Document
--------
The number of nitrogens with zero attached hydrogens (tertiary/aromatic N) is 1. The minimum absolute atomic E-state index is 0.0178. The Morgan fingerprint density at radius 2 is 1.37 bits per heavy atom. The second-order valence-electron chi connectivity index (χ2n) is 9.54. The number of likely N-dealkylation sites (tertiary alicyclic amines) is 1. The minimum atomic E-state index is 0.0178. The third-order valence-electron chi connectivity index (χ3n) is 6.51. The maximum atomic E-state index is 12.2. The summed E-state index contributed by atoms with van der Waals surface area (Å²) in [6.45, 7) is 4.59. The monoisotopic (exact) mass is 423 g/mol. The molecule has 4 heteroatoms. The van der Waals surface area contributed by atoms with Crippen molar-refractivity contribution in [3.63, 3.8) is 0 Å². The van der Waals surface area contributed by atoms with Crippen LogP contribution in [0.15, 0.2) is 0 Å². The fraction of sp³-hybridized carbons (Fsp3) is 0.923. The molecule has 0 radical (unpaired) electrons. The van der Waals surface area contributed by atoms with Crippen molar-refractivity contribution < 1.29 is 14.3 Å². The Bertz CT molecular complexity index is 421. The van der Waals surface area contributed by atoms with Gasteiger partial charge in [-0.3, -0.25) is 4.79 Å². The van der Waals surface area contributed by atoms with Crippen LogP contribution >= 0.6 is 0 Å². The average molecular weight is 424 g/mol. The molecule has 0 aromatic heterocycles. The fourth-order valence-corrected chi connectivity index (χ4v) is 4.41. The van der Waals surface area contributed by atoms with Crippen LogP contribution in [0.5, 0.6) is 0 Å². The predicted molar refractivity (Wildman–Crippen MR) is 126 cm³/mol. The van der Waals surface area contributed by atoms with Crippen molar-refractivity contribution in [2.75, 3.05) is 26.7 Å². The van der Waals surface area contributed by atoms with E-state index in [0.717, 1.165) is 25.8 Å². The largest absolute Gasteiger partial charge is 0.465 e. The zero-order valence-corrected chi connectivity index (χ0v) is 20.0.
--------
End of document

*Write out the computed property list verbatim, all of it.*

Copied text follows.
The number of nitrogens with zero attached hydrogens (tertiary/aromatic N) is 1. The minimum absolute atomic E-state index is 0.0178. The Morgan fingerprint density at radius 2 is 1.37 bits per heavy atom. The second-order valence-electron chi connectivity index (χ2n) is 9.54. The number of likely N-dealkylation sites (tertiary alicyclic amines) is 1. The minimum atomic E-state index is 0.0178. The third-order valence-electron chi connectivity index (χ3n) is 6.51. The maximum atomic E-state index is 12.2. The summed E-state index contributed by atoms with van der Waals surface area (Å²) in [6.45, 7) is 4.59. The monoisotopic (exact) mass is 423 g/mol. The molecule has 4 heteroatoms. The van der Waals surface area contributed by atoms with Crippen molar-refractivity contribution in [3.63, 3.8) is 0 Å². The van der Waals surface area contributed by atoms with Crippen LogP contribution in [0.15, 0.2) is 0 Å². The fraction of sp³-hybridized carbons (Fsp3) is 0.923. The molecule has 0 radical (unpaired) electrons. The van der Waals surface area contributed by atoms with Crippen molar-refractivity contribution < 1.29 is 14.3 Å². The Bertz CT molecular complexity index is 421. The van der Waals surface area contributed by atoms with Gasteiger partial charge in [-0.3, -0.25) is 4.79 Å². The van der Waals surface area contributed by atoms with Crippen LogP contribution >= 0.6 is 0 Å². The average molecular weight is 424 g/mol. The molecule has 0 aromatic heterocycles. The fourth-order valence-corrected chi connectivity index (χ4v) is 4.41. The van der Waals surface area contributed by atoms with Crippen LogP contribution in [0.5, 0.6) is 0 Å². The predicted molar refractivity (Wildman–Crippen MR) is 126 cm³/mol. The van der Waals surface area contributed by atoms with Crippen molar-refractivity contribution in [2.75, 3.05) is 26.7 Å². The van der Waals surface area contributed by atoms with E-state index in [0.717, 1.165) is 25.8 Å². The largest absolute Gasteiger partial charge is 0.465 e. The zero-order valence-corrected chi connectivity index (χ0v) is 20.0.